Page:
Trask knew that if he were someone or thing other than who and what he was--head of a top-secret, in more than one way esoteric security organization--then the experience must surely scare the hell out of him. Except, well, he'd been scared by experts. Or he might believe he was going mad. But there again, E-Branch was...E-Branch. This thing he was experiencing, it must be in his mind, he supposed. It had to be, for there was no physical mechanism to account for it. Or was there?

Hallucination? Well, possibly. Someone could have got to him, fed him drugs, brainwashed him...but to what end? Why bring him here in the dead of night? And why bring these other people here? (The extra lights up there, the shiny black MG Metro pulling into the curb, and the bloke across the road--an E-Branch agent, surely?--even now running through the rain toward the Branch's back door entrance.) Why were they here?

"Sir?" A girl struggled stiffly, awkwardly out of the Metro. She was Anna Marie English, a Branch esper. English by name but never an English rose--nor any sort of rose by any other name--she was enervated, pallid, dowdy, a stray cat drowning in the rain. It was her talent, Trask knew, and he felt sorry for her. She was "ecologically aware"; or as she herself was wont to put it, she was "as one with the Earth." When water tables declined and deserts expanded, so her skin dried out, became desiccated. When acid rains ate into Scandinavian forests, her dandruff fell like snow. In her dreams she heard whale species singing sadly of their decline and inevitable extinction, and she knew from her aching bones when the Japanese were slaughtering the dolphins. A human lodestone, she tracked illicit nuclear waste, monitored pollution, shrank from yawning holes in the ozone as a coral polyp from a diver's probing spearpoint. Yes, she was an "ecopath": she felt for the Earth and suffered all of its sicknesses, and unlike the rest of us knew that she, too, was dying from them.

Trask looked at her: she was twenty-four and looked fifty. Despite his pity, perhaps paradoxically, he thought of her in harsh, disassociated, almost disapproving terms--thick-lensed spectacles, liver spots, hearing aid, straggle-haired, crumpled blouse, splay-legged--and knew he disliked her because she mirrored the decline of the world. And that was his talent at work. Ben Trask was a human lie detector: he recognized a lie when he saw, felt, heard, or otherwise perceived one as other men recognize a slap in the face; so that, conversely, in the absence of falsehood he must acknowledge truth. Except Anna Marie English's truth was unbearable. If Greenpeace had her and could make the world believe in her, they would win their case in one...though of course it would be lost at one and the same time. For they'd suspect that they were too late. But Trask also knew that it wasn't quite like that. The world was a huge creature and had been sorely wounded, and Anna Marie English was just too small to sustain so much damage. But while she was suffering almost beyond endurance, the Earth could go on taking it for a long time yet. This was Trask's view of it, anyway. He supposed it made him an optimist, which was something of a paradox in itself.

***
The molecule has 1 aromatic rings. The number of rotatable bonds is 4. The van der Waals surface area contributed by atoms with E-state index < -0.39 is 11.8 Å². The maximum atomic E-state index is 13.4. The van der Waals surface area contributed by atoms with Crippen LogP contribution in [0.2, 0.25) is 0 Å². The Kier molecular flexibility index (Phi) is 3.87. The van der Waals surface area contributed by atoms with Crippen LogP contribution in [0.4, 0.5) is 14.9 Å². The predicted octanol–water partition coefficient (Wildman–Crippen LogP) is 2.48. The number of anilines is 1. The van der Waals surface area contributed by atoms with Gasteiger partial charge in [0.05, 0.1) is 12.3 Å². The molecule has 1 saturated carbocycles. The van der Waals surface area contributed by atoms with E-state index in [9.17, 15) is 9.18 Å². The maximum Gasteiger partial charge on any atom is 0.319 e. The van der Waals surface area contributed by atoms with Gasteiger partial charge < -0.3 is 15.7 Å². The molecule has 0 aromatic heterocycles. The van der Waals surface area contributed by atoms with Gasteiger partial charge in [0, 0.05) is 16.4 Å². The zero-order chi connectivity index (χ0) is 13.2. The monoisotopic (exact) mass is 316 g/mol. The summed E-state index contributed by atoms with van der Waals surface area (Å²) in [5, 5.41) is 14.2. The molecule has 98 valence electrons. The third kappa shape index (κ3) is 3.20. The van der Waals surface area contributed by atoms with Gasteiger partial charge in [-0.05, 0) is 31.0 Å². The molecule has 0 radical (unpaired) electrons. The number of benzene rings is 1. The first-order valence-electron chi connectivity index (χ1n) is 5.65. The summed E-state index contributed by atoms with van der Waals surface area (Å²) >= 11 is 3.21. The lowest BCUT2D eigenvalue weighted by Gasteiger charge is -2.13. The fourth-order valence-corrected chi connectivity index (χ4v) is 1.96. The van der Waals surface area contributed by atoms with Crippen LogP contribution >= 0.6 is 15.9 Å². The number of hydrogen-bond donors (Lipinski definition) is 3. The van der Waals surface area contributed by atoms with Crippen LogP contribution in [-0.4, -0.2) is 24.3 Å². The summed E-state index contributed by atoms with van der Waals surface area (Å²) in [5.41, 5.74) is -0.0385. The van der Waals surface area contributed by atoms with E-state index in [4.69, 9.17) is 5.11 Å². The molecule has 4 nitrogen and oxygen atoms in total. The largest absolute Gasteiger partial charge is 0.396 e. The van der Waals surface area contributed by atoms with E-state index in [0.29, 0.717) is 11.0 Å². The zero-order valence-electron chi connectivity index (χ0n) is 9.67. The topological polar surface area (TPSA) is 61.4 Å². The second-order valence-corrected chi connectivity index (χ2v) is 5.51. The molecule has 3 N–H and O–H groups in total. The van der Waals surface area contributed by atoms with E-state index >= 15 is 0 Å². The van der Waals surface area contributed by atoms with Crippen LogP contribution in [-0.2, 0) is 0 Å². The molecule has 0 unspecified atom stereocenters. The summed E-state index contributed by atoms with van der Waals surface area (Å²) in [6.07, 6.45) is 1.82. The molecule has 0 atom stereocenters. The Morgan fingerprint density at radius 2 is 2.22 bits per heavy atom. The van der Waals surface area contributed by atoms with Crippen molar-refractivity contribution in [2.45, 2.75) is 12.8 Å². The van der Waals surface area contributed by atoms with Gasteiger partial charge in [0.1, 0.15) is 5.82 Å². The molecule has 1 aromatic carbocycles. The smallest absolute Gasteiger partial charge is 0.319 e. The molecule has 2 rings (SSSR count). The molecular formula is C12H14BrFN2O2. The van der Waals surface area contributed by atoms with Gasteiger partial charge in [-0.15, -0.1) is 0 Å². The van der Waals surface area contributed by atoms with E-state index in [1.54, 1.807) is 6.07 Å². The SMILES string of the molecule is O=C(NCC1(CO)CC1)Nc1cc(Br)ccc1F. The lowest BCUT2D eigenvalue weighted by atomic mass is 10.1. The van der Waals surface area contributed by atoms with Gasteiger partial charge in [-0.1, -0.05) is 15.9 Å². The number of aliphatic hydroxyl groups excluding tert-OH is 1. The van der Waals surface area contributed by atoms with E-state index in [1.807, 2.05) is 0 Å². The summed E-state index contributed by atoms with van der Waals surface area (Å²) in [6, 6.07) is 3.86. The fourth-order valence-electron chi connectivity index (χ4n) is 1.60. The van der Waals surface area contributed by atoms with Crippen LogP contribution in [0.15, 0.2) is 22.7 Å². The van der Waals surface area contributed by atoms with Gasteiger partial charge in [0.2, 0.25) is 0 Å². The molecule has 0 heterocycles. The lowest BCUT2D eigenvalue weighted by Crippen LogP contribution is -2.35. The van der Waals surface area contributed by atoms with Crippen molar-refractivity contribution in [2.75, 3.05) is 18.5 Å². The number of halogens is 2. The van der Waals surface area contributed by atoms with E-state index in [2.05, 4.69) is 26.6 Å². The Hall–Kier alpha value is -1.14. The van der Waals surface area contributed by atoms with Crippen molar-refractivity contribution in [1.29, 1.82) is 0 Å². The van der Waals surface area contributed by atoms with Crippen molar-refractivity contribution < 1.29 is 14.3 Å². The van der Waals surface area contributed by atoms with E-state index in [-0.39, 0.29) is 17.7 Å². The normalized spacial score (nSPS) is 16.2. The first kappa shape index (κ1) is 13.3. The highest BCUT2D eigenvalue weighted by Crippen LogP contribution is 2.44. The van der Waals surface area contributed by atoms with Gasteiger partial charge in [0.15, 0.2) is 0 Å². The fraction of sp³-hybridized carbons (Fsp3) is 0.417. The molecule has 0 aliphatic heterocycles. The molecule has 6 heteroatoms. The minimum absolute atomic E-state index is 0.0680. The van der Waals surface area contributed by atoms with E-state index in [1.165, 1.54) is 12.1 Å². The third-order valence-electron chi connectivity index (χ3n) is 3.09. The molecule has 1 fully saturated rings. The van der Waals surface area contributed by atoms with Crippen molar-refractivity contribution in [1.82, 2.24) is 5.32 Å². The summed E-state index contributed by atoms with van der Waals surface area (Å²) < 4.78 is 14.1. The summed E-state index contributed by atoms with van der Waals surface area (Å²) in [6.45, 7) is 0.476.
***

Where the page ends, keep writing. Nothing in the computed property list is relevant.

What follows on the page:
"Can you see it?" he said. "Do you have any idea what it's all about?"

She looked at him and saw a mousy-haired, green-eyed man in his late thirties. Trask was about five feet ten, a little overweight and slope-shouldered, and wore what could only be described as a lugubrious expression. Perhaps it had to do with his talent: in a world where the plain truth was increasingly hard to find, it was no easy thing being a lie detector. White lies, half-truths, and downright fables came at Trask from all directions, until sometimes he felt he didn't want to look anymore.

But Anna Marie English had her own problems. Finally she nodded her bedraggled mop of a head. "I see it, yes, but don't ask me what it's all about. I woke up, saw it, and knew I had to come here. That's all. But I've a hunch the world's a loser yet again." Her voice was a coughing rasp.

"A hunch?"

"This thing isn't specific to me." She frowned. "This time I'm just...an onlooker? It isn't hurting me. I feel for him, yes, but his fate doesn't seem to have made much impression on the world in general. Yet at the same time, somehow I think it makes the world less."

Copyright © 1993 by Brian Lumley